From Modern Mythcraft to Magical Surrealism

Comic Reviews: Space Opera 101: Jake Parker’s Missile Mouse

Depending on when you were born, you were introduced to the glories of space opera in different ways. I was born in 1976 and one of my first vivid movie-theater memories is watching Return of the Jedi with my cousin Billy and wishing he would just let me read the subtitles myself. I was an Ewok that Halloween and thus Star Wars became part of my soul.

Generations before me may have been introduced to space opera by a Heinlein novel or a Flash Gordon serial. Kids born since 2000 are, I hear, back on Star Wars, though in the form of a cable cartoon.

What I’m reviewing today, however, might be the single best introduction to space opera for any 2010 kid on the market today: Missile Mouse: The Star Crusher.

Missile Mouse is a one-man show. Blue Sky Studios artist Jake Parker has written, drawn and colored the poppiest (and most sardonic) cartoon mouse in at least a decade. Parker invented Missile Mouse when he was a kid and the character made his debut in the Flight Explorer anthology Random House published in 2008. Now he has a two-book contract with Scholastic; the first volume is out now and it’s a textbook for space opera.

I use the word “textbook” advisedly — a cynic could say that The Star Crusher is just a string of tired clichés strung together with duct tape (another cliché and a mixed metaphor to boot — these cynics and their lousy grasp of poetry), but that is not only missing the point, it is utterly wrong.

Let’s go back to Star Wars for a second (the first/fourth one) and its Joseph Campbell / Hero’s Journey / 30s serials / blah blah blah. How these movies purposefully tapped into our amygdalae is old news, but these truths didn’t make 1977 the Year of the Cliché. No, Star Wars was brilliant for mining the culture and our minds and refining it into something beautiful (or at least awesome). That’s more or less what Missile Mouse is doing as well.

Consider some of these bits of MM ripped without context from the book (spoiler alert!), and try to match them to Star Wars, James Bond, Indiana Jones, superhero origin stories, Mel Gibson (etc etc etc):

♦ The rogue veteran agent forced to team up with a near rookie who plays things by the book.

♦ A doomsday weapon capable of destroying an entire solar system.

♦ The gruff-demeanor-with-a-soft-interior head of a spy agency.

♦ The hero who, deep down inside, is doing it for daddy.

♦ The genius scientist without street smarts.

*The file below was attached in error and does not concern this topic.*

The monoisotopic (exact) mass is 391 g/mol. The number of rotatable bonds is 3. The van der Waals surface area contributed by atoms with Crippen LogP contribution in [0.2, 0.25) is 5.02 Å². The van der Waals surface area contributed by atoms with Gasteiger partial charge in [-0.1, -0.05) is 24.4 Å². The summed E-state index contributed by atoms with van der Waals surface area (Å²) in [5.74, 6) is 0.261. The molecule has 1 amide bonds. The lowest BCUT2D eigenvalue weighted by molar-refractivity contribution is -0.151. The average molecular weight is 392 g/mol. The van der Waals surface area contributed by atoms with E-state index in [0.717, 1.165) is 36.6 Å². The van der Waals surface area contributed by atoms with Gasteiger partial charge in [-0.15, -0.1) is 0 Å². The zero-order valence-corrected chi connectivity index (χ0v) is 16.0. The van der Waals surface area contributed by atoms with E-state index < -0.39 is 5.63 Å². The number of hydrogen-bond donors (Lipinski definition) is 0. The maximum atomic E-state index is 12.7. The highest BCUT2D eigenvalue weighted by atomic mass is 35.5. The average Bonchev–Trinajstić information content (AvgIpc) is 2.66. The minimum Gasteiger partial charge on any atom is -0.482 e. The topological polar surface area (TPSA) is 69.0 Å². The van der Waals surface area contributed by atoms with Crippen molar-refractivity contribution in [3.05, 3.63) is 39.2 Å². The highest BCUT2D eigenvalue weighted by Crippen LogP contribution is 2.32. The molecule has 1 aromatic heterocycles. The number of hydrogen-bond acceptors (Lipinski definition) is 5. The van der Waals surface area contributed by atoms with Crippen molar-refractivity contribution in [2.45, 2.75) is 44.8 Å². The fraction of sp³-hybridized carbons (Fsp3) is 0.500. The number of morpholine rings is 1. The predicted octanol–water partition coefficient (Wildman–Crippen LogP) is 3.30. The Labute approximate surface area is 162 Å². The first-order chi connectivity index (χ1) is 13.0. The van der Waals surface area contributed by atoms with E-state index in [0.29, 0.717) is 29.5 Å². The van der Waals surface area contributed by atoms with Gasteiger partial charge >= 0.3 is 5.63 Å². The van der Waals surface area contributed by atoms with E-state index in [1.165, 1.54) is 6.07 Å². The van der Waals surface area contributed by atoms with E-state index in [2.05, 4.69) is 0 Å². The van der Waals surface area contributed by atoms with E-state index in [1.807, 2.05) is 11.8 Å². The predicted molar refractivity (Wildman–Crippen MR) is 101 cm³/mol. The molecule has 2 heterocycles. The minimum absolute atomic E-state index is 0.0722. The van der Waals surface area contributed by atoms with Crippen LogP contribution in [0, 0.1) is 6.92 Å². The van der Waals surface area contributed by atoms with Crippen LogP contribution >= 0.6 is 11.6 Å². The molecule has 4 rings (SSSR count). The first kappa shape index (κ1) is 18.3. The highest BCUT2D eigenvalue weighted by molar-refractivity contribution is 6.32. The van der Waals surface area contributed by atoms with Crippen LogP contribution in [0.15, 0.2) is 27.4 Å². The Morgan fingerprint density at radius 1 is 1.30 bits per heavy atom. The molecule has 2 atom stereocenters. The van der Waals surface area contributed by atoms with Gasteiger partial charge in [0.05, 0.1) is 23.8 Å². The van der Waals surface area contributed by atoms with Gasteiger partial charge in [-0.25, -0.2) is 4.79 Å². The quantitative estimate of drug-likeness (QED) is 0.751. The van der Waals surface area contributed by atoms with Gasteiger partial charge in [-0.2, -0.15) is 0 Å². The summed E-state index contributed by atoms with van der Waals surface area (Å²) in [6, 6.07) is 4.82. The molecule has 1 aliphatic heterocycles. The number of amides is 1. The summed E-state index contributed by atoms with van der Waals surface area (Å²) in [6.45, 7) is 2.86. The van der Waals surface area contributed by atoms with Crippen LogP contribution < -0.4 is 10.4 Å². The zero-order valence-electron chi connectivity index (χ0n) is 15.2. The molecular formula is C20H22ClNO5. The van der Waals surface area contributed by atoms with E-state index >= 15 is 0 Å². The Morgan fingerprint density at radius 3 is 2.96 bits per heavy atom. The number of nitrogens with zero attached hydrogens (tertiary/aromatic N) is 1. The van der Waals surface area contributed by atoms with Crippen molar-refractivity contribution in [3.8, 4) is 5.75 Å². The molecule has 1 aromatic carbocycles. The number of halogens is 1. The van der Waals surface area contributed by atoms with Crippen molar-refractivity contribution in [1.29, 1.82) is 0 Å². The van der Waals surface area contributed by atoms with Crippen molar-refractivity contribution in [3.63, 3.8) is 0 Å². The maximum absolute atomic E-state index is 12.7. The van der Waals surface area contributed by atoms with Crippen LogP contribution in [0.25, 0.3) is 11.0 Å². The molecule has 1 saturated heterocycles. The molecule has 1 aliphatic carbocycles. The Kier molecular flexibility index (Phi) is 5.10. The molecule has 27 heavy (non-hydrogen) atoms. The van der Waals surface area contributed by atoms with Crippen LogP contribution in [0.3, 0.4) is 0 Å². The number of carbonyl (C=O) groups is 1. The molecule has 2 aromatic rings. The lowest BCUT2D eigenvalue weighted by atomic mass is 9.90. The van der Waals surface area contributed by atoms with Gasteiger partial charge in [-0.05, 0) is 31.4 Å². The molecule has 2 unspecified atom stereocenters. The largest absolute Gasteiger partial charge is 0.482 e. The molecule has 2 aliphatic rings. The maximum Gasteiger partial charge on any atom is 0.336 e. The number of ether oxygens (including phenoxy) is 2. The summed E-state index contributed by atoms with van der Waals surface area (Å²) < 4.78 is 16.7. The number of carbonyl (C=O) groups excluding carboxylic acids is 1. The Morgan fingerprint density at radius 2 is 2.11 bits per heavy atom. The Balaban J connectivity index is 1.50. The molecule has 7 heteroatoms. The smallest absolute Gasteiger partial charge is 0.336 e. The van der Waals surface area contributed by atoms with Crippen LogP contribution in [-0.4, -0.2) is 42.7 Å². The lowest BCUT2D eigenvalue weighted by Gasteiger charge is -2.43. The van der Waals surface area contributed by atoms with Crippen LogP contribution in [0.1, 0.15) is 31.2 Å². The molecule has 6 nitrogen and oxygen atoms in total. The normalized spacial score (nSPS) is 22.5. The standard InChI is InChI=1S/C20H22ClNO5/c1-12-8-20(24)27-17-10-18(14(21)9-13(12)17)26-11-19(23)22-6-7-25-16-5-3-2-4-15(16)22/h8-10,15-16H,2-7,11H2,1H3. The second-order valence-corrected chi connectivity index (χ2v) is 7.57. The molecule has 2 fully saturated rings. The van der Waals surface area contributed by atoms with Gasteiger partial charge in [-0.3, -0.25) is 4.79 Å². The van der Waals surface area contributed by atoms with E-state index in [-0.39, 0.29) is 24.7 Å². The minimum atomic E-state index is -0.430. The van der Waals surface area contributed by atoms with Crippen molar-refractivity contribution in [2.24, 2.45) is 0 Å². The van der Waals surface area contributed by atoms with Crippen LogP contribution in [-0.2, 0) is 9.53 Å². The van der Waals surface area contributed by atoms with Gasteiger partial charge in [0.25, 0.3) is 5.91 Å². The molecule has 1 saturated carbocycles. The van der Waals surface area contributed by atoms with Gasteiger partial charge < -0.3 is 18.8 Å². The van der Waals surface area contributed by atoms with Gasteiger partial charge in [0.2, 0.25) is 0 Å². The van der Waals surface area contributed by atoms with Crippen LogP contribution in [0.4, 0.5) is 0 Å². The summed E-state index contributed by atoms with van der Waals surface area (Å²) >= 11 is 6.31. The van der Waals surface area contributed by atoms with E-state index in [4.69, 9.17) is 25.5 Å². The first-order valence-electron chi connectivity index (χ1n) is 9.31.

♦ The bad guy in a long dark coat.

♦ The Luddite hero (“I don’t like computers doing the flying.”).

I’ll stop there.

The funny thing is, the first time I read the book, I noticed not twenty tired old tropes — just two that were well integrated into the story. It wasn’t until a second read that I started to see how Parker had combed through every proxy adventure of his childhood and remixed it into something so fresh that someone as (let’s face it) jaded by genre as myself could be carried away.

Here’s part of the secret: I read it with my six-year-old son.

Everything in this book was new to him. It wasn’t just rainbow art jumping off the page, it wasn’t just Parker’s snappy dialogue, it wasn’t even just the story itself.

It was also the rogue veteran agent forced to team up with a near rookie who plays things by the book and the genius scientist without street smarts. These ideas were completely new to him.

And I can’t really think there was a better way to introduce him to them than by reading Missile Mouse.

And what’s good for the gosling is good for the gander. Because make no mistake: I, the father, liked this book too. It pops brighter than anything Andy Warhol ever printed (although, I should note, since this was a publisher-supplied advance proof, only the first signature was in color and I’m extrapolating a bit here), and it balances cute and menacing with panache (just as I thought the book would always be safe, some octopus dudes were fried down to their skeletons). It had a twist I genuinely did not see coming and when it decided to demand more of my suspension of disbelief, it had earned the right to do so and I went right along.

No, I don’t think I’ll be reading this book forty-five times, but let me make two observations here: One, I don’t read anybook forty-five times anymore — not since I became a teenager. And two, I’m not the target audience. Once my son learns to read, I fully expect this book to be on heavy rotation — and books that are on heavy rotation in early childhood influence everything as well we know. If childhood has textbooks, the heavy-rotation books are they.

So I’m giving my kids the smartest, funnest, colorfullest textbook I can.

Welcome to Space Opera 101, class. If you’ll open your books to page one, we’ll join Missile Mouse and his guides on a purple desert planet as three moons float in the background, and an ancient toothy skeleton lies half-buried in the sand.

Let’s begin.


thericFF05Theric Jepson also writes about comics for Fob Comics and A Motley Vision. He maintains the Thmazing Suite of Websites (,,….) for the sole purpose of promoting his own questionable agenda. He is also a tireless promoter of his recently released Fob Bible, and is trying to actually earn his title “World Expert on Mormon Comics” by compiling the world’s first anthology of Mormon comics, the first attempt at which will appear in all all-comics issue of Sunstone magazine summer 2010. He is also a rather pleasant person who prefers his cranberry juice (not “cocktail”) at room temperature.

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